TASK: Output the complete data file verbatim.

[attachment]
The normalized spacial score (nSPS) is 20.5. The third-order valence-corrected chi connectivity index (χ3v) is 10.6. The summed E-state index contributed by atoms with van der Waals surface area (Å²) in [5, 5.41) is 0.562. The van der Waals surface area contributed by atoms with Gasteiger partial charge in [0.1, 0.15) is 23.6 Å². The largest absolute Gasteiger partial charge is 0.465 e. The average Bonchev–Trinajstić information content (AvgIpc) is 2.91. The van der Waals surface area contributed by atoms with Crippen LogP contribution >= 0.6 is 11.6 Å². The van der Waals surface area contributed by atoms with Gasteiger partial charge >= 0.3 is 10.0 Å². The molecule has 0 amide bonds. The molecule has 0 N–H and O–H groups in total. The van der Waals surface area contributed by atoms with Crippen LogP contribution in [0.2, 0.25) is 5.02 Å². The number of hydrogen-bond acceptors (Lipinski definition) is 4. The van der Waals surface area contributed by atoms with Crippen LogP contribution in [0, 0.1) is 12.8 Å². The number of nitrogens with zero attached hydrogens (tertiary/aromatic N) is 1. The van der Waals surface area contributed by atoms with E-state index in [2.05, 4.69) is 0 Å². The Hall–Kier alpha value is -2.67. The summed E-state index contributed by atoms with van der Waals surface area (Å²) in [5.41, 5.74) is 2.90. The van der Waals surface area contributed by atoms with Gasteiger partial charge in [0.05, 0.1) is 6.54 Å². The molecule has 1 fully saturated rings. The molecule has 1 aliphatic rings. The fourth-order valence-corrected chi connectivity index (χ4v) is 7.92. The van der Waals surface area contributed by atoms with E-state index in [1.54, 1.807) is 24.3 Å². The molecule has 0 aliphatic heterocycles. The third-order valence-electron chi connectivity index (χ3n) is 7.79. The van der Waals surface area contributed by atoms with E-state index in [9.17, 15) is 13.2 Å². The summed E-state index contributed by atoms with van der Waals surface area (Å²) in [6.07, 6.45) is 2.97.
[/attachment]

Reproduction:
The normalized spacial score (nSPS) is 20.5. The third-order valence-corrected chi connectivity index (χ3v) is 10.6. The summed E-state index contributed by atoms with van der Waals surface area (Å²) in [5, 5.41) is 0.562. The van der Waals surface area contributed by atoms with Gasteiger partial charge in [0.1, 0.15) is 23.6 Å². The largest absolute Gasteiger partial charge is 0.465 e. The average Bonchev–Trinajstić information content (AvgIpc) is 2.91. The van der Waals surface area contributed by atoms with Crippen LogP contribution >= 0.6 is 11.6 Å². The van der Waals surface area contributed by atoms with Gasteiger partial charge >= 0.3 is 10.0 Å². The molecule has 0 amide bonds. The molecule has 0 N–H and O–H groups in total. The van der Waals surface area contributed by atoms with Crippen LogP contribution in [0.2, 0.25) is 5.02 Å². The number of hydrogen-bond acceptors (Lipinski definition) is 4. The van der Waals surface area contributed by atoms with Crippen LogP contribution in [0, 0.1) is 12.8 Å². The number of nitrogens with zero attached hydrogens (tertiary/aromatic N) is 1. The van der Waals surface area contributed by atoms with E-state index in [2.05, 4.69) is 0 Å². The Hall–Kier alpha value is -2.67. The summed E-state index contributed by atoms with van der Waals surface area (Å²) in [5.41, 5.74) is 2.90. The van der Waals surface area contributed by atoms with Gasteiger partial charge in [0.05, 0.1) is 6.54 Å². The molecule has 1 fully saturated rings. The molecule has 1 aliphatic rings. The fourth-order valence-corrected chi connectivity index (χ4v) is 7.92. The van der Waals surface area contributed by atoms with E-state index in [1.54, 1.807) is 24.3 Å². The molecule has 0 aliphatic heterocycles. The third-order valence-electron chi connectivity index (χ3n) is 7.79. The van der Waals surface area contributed by atoms with E-state index in [9.17, 15) is 13.2 Å². The summed E-state index contributed by atoms with van der Waals surface area (Å²) in [6.07, 6.45) is 2.97.